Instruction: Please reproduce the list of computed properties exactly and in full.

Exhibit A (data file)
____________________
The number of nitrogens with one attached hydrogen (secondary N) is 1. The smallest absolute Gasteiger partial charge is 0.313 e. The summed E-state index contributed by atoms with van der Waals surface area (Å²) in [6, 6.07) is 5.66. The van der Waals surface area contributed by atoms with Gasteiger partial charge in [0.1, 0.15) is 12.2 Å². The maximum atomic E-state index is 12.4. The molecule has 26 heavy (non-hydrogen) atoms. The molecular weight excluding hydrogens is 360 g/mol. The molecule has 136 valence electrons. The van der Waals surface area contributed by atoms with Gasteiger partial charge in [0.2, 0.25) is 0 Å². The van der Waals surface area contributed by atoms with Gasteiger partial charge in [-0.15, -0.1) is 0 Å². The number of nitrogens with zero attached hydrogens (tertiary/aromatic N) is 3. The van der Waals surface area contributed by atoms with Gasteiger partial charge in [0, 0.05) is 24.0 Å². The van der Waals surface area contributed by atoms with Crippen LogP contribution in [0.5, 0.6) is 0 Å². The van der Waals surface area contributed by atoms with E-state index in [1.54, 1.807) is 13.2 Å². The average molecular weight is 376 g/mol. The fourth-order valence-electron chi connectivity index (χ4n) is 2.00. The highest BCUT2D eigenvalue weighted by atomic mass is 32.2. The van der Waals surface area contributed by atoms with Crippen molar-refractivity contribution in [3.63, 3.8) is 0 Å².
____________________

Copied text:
The number of nitrogens with one attached hydrogen (secondary N) is 1. The smallest absolute Gasteiger partial charge is 0.313 e. The summed E-state index contributed by atoms with van der Waals surface area (Å²) in [6, 6.07) is 5.66. The van der Waals surface area contributed by atoms with Gasteiger partial charge in [0.1, 0.15) is 12.2 Å². The maximum atomic E-state index is 12.4. The molecule has 26 heavy (non-hydrogen) atoms. The molecular weight excluding hydrogens is 360 g/mol. The molecule has 136 valence electrons. The van der Waals surface area contributed by atoms with Gasteiger partial charge in [0.2, 0.25) is 0 Å². The van der Waals surface area contributed by atoms with Gasteiger partial charge in [-0.15, -0.1) is 0 Å². The number of nitrogens with zero attached hydrogens (tertiary/aromatic N) is 3. The van der Waals surface area contributed by atoms with Gasteiger partial charge in [0, 0.05) is 24.0 Å². The van der Waals surface area contributed by atoms with Crippen LogP contribution in [0.5, 0.6) is 0 Å². The van der Waals surface area contributed by atoms with E-state index in [1.54, 1.807) is 13.2 Å². The average molecular weight is 376 g/mol. The fourth-order valence-electron chi connectivity index (χ4n) is 2.00. The highest BCUT2D eigenvalue weighted by atomic mass is 32.2. The van der Waals surface area contributed by atoms with Crippen molar-refractivity contribution in [3.63, 3.8) is 0 Å².